$5.00
$15.00
$20.00
$30.00
Drew
United States
North Dakota
flag msg tools
Thanks for the rent-free space in your head. Would have been nice if you'd cleaned it up a bit before you rented it out, though.
badge
I control your mind.
mbmbmbmbmb
I think the message here is a warning to citizens: "Do not look at the Wikileaks e-mails!" but you can trust the media to tell you the truth about what's in them, of course.

Sez CNN:

Quote:
"Remember, it’s illegal to possess these stolen documents. It’s different for the media. So everything you learn about this, you’re learning from us.”[/b]



Ah, isn’t it lovely to be so special, so specially immune from the law? Except it’s not at all different for the media. The First Amendment offers the same protection to the media as to the rest of us, including when it comes to possessing or distributing illegally obtained material (so long as you weren’t involved in the original illegal hack or interception or leak). Indeed, in the 2001 Bartnicki v. Vopper decision, the Supreme Court rejected even civil liability for distributing illegally intercepted cellphone calls, and expressly refused to distinguish the media from others:

Quote:
The . . . question is whether the application of these statutes [that purport to ban distributing illegally obtained material, even when one wasn’t involved in the distribution,] in such circumstances violates the First Amendment. [Footnote: In answering this question, we draw no distinction between the media respondents and Yocum.]


And the Bartnicki Court cited New York Times Co. v. Sullivan, 376 U.S. 254, 265-266 (1964) — the case treated the media and non-media speakers equally, and a passage on those pages stressed the rights of “persons who do not themselves have access to publishing facilities” — and First Nat. Bank of Boston v. Bellotti, 435 U.S. 765, 777 (1978), which is a passage that stresses the rights of all speakers to speak.

Now, while knowingly possessing tangible stolen property would often be a crime for both the media and others, possessing copies of illegally leaked materials is generally not treated the same way. See Pearson v. Dodd, 410 F.2d 701 (D.C. Cir. 1969). But in any event, remember that, whatever First Amendment rules may apply, the media has no more First Amendment rights than the rest of us.


Does CNN only hire dumb people? Geez.

Anyway, Chris, while I'm sure you'd love to be able to tell us that these e-mails are all about yoga and wedding dresses, we'll read them for ourselves, thanks.
4 
 Thumb up
 tip
 Hide
  • [+] Dice rolls
Chris Binkowski
United States
Rochester
Michigan
flag msg tools
mbmbmb
"We're a nation of laws!!"

But Americans pretty much scoff at silly, restrictive laws anyways. Prohibition? Anyone? Anyone?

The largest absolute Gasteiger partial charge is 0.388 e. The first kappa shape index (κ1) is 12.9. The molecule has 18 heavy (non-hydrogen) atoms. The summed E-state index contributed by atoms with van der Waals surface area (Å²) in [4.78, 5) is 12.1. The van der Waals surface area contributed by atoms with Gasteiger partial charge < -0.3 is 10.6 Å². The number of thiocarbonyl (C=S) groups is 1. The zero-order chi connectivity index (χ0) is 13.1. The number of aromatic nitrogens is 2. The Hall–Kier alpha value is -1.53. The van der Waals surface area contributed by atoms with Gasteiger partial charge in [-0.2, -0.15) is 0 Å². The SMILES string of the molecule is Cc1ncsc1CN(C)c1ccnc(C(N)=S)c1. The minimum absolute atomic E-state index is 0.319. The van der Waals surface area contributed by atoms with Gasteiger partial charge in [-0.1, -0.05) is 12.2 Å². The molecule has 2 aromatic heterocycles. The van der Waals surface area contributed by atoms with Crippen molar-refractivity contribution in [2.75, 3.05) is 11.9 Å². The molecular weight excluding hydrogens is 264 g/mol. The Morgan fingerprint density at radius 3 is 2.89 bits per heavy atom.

And now: wait for it!

"But what about sensitive information that could be released to the public?"

Don't you DARE play THAT card in light of hillary's improprieties!
 
 Thumb up
 tip
 Hide
  • [+] Dice rolls
J
United States
Lexington
Kentucky
flag msg tools
admin
mbmbmbmbmb
Don't look at leaked classified docs if you need a security clearance.
 
 Thumb up
 tip
 Hide
  • [+] Dice rolls
Christopher Seguin
United States
Cleveland
Ohio
flag msg tools
mbmbmbmbmb
jmilum wrote:
Don't look at leaked classified docs if you need a security clearance.


That's sort of what Drew is saying.

Either EVERYONE gets to see the leaked materials, or NO ONE can see them.

But for some in the media to claim that only they get to see them smacks of "we know better" - which they usually don't.
1 
 Thumb up
 tip
 Hide
  • [+] Dice rolls
Robert Wesley
Nepal
Aberdeen
Washington
flag msg tools
designer
mb
Whilst being within "S2" of the Army, then 'moi' "vetted" anybody for their particular "security clearance(s)" so, THAT placed myself OVERSEER in them regards.
1 
 Thumb up
 tip
 Hide
  • [+] Dice rolls
Drew
United States
North Dakota
flag msg tools
Thanks for the rent-free space in your head. Would have been nice if you'd cleaned it up a bit before you rented it out, though.
badge
I control your mind.
mbmbmbmbmb
The media thinks that, like the Democrats for whom they cover, they too are above the law.

Remember this incident of media law-breaking:


Quote:
In a nearly forgotten controversy David Gregory, then host of NBC’s “Meet the Press,” appeared on TV waving a 30-round ammunition magazine from the network’s District of Columbia studio.

Gregory was aggressively interviewing the National Rifle Association’s Wayne LaPierre in December 2012, asking if it might be a good idea to ban the high-capacity magazines.